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Open Access Study protocol

Managing Injuries of the Neck Trial (MINT): design of a randomised controlled trial of treatments for whiplash associated disorders

Sarah E Lamb12*, Simon Gates1, Martin R Underwood3, Matthew W Cooke1, Deborah Ashby4, Ala Szczepura5, Mark A Williams1, Esther M Williamson1, Emma J Withers1, Shahrul Mt Isa4, Anil Gumber5 and the MINT Study Team

Author Affiliations

1 Warwick Clinical Trials Unit, Warwick Medical School, University of Warwick, Coventry CV4 7AL, UK

2 Kadoorie Critical Care Research Centre, John Radcliffe Hospital, Oxford, OX3 9DU, UK

3 Centre for Health Sciences, Abernethy Building, 2 Newark Street, Barts and The London, Whitechapel, London E1 2AT, UK

4 Wolfson Institute of Preventive Medicine, Barts and The London, Queen Mary's School of Medicine & Dentistry, University of London, Charterhouse Square, London EC1M 6BQ, UK

5 Centre for Evidence in Ethnicity, Health and Diversity, Warwick Medical School, University of Warwick, Coventry CV4 7AL, UK

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BMC Musculoskeletal Disorders 2007, 8:7  doi:10.1186/1471-2474-8-7

Published: 26 January 2007

Abstract

Background

A substantial proportion of patients with whiplash injuries develop chronic symptoms. However, the best treatment of acute injuries to prevent long-term problems is uncertain. A stepped care treatment pathway has been proposed, in which patients are given advice and education at their initial visit to the emergency department (ED), followed by review at three weeks and physiotherapy for those with persisting symptoms. MINT is a two-stage randomised controlled trial to evaluate two components of such a pathway: 1. use of The Whiplash Book versus usual advice when patients first attend the emergency department; 2. referral to physiotherapy versus reinforcement of advice for patients with continuing symptoms at three weeks.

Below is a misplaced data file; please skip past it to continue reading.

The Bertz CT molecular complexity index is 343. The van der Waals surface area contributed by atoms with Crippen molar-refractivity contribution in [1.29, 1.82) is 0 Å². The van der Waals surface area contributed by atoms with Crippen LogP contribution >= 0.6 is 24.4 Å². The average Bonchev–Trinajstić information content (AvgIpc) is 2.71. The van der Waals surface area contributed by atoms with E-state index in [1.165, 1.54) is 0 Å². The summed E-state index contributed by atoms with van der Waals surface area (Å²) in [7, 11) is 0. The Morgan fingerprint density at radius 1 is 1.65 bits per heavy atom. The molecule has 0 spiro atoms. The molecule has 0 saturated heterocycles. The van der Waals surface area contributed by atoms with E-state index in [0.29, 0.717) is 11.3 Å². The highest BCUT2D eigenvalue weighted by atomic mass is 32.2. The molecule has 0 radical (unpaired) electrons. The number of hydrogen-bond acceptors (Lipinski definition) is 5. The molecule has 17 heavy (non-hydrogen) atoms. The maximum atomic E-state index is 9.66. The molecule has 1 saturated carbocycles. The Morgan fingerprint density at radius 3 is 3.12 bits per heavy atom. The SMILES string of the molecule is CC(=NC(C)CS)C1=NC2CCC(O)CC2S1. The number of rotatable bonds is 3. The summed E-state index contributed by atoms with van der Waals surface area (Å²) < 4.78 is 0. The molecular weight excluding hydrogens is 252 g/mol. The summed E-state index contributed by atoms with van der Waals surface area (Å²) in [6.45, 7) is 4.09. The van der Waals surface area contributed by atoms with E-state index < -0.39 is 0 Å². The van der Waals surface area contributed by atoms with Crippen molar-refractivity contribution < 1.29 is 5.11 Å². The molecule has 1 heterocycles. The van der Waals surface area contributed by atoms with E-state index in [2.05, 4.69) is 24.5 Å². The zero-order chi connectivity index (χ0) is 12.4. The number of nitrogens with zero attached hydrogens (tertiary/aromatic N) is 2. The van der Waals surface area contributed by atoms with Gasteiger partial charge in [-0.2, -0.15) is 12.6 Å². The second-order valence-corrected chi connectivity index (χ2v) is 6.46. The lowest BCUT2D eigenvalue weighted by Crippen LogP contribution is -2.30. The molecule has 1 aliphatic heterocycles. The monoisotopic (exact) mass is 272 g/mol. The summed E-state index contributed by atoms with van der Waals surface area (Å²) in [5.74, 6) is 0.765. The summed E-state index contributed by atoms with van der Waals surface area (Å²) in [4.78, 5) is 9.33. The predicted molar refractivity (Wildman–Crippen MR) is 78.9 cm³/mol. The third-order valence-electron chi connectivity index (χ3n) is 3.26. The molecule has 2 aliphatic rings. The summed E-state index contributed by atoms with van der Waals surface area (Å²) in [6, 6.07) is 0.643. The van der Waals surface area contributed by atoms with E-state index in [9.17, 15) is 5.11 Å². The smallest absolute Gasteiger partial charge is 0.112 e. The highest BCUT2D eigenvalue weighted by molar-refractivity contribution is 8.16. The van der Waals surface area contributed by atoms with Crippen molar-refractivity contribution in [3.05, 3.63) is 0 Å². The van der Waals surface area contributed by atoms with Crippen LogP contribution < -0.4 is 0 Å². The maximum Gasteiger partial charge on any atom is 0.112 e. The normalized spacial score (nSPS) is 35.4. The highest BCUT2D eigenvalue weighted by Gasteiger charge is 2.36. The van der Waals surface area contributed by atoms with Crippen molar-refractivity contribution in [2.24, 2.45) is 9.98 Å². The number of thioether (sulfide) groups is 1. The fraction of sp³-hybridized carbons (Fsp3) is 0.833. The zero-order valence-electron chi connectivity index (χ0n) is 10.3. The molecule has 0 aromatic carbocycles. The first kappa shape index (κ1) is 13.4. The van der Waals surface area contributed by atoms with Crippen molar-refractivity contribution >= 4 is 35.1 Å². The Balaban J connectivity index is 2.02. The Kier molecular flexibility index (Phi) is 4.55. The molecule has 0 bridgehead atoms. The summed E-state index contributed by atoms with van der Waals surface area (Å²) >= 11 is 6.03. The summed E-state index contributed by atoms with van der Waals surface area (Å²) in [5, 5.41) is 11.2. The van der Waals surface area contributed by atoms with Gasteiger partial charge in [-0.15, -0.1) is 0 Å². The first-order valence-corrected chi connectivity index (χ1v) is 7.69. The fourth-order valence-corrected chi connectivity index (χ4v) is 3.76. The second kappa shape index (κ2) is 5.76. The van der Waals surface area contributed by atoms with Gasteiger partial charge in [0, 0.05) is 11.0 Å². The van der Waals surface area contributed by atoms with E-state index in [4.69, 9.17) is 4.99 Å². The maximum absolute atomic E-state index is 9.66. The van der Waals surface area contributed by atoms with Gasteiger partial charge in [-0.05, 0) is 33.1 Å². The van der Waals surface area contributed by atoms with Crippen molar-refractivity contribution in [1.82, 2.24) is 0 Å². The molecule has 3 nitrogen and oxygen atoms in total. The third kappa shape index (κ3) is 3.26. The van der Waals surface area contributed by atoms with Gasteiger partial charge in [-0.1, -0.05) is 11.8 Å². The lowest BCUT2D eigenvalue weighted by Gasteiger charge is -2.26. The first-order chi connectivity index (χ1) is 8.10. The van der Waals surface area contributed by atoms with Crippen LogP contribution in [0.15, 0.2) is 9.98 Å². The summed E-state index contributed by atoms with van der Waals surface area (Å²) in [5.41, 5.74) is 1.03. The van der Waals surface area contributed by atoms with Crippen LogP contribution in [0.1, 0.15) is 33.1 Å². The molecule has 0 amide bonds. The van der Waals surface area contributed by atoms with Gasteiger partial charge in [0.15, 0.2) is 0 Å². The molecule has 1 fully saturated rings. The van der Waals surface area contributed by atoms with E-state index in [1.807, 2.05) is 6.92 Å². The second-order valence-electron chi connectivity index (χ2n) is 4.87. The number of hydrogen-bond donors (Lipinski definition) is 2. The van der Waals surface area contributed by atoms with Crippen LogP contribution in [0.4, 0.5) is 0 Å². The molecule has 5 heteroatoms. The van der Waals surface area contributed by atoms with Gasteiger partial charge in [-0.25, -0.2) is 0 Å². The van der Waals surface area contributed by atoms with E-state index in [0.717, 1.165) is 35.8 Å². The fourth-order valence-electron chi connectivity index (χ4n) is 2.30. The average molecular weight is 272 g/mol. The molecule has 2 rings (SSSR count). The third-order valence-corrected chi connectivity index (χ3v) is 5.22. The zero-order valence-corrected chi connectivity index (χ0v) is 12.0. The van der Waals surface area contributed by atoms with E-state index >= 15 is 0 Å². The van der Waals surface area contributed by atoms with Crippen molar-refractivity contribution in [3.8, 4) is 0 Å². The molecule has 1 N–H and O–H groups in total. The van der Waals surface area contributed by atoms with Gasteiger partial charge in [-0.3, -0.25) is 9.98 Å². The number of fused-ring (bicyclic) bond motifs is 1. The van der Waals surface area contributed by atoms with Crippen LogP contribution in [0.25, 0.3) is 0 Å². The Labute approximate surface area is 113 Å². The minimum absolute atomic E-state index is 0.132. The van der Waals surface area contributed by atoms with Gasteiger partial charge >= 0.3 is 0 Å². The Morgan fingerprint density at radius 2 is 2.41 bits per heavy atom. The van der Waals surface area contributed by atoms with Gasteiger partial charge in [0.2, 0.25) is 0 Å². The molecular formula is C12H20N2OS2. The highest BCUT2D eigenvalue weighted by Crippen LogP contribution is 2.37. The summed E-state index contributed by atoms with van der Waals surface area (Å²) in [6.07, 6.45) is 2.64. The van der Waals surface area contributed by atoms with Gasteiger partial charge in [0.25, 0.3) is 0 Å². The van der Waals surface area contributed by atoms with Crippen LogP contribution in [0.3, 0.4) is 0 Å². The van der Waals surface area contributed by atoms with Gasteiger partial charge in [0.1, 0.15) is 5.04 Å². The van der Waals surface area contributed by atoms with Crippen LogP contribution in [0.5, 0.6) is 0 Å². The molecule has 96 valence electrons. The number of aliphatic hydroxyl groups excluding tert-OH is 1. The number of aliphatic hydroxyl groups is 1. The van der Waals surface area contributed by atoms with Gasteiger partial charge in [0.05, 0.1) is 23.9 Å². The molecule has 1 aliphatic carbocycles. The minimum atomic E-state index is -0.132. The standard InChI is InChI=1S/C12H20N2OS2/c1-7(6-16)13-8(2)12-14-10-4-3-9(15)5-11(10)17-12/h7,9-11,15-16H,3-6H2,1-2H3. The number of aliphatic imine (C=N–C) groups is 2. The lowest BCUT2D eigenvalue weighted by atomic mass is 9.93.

Methods

Evaluation of the Whiplash Book versus usual advice uses a cluster randomised design in emergency departments of eight NHS Trusts. Eligible patients are identified by clinicians in participating emergency departments and are sent a study questionnaire within a week of their ED attendance. Three thousand participants will be included. Patients with persisting symptoms three weeks after their ED attendance are eligible to join an individually randomised study of physiotherapy versus reinforcement of the advice given in ED. Six hundred participants will be randomised. Follow-up is at 4, 8 and 12 months after their ED attendance. Primary outcome is the Neck Disability Index (NDI), and secondary outcomes include quality of life and time to return to work and normal activities. An economic evaluation is being carried out.

Conclusion

This paper describes the protocol and operational aspects of a complex intervention trial based in NHS emergency and physiotherapy departments, evaluating two components of a stepped-care approach to the treatment of whiplash injuries. The trial uses two randomisations, with the first stage being cluster randomised and the second individually randomised.